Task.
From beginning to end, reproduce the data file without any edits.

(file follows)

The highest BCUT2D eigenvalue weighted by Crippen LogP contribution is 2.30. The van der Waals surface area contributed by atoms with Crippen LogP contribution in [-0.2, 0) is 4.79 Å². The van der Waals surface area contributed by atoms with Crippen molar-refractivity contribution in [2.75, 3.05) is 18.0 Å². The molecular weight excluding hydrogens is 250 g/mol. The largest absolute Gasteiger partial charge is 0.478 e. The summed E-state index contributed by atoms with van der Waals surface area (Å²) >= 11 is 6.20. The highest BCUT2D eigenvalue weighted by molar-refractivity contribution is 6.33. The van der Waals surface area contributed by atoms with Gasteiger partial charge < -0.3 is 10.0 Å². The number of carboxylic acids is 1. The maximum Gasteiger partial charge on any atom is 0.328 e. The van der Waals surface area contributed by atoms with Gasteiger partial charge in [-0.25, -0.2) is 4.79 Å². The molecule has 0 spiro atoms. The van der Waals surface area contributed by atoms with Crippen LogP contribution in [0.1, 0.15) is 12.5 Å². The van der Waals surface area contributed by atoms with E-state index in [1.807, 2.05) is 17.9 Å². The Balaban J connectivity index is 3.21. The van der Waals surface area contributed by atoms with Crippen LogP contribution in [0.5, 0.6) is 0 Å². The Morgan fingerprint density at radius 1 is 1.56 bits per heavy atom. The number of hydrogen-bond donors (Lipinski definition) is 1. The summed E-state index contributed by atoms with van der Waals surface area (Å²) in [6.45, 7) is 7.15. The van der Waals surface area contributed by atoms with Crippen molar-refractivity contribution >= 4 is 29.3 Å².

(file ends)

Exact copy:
The highest BCUT2D eigenvalue weighted by Crippen LogP contribution is 2.30. The van der Waals surface area contributed by atoms with Crippen LogP contribution in [-0.2, 0) is 4.79 Å². The van der Waals surface area contributed by atoms with Crippen molar-refractivity contribution in [2.75, 3.05) is 18.0 Å². The molecular weight excluding hydrogens is 250 g/mol. The largest absolute Gasteiger partial charge is 0.478 e. The summed E-state index contributed by atoms with van der Waals surface area (Å²) >= 11 is 6.20. The highest BCUT2D eigenvalue weighted by molar-refractivity contribution is 6.33. The van der Waals surface area contributed by atoms with Gasteiger partial charge < -0.3 is 10.0 Å². The number of carboxylic acids is 1. The maximum Gasteiger partial charge on any atom is 0.328 e. The van der Waals surface area contributed by atoms with Gasteiger partial charge in [-0.25, -0.2) is 4.79 Å². The molecule has 0 spiro atoms. The van der Waals surface area contributed by atoms with Crippen LogP contribution in [0.1, 0.15) is 12.5 Å². The van der Waals surface area contributed by atoms with E-state index in [1.807, 2.05) is 17.9 Å². The Balaban J connectivity index is 3.21. The van der Waals surface area contributed by atoms with Crippen LogP contribution in [0.5, 0.6) is 0 Å². The Morgan fingerprint density at radius 1 is 1.56 bits per heavy atom. The number of hydrogen-bond donors (Lipinski definition) is 1. The summed E-state index contributed by atoms with van der Waals surface area (Å²) in [6.45, 7) is 7.15. The van der Waals surface area contributed by atoms with Crippen molar-refractivity contribution >= 4 is 29.3 Å².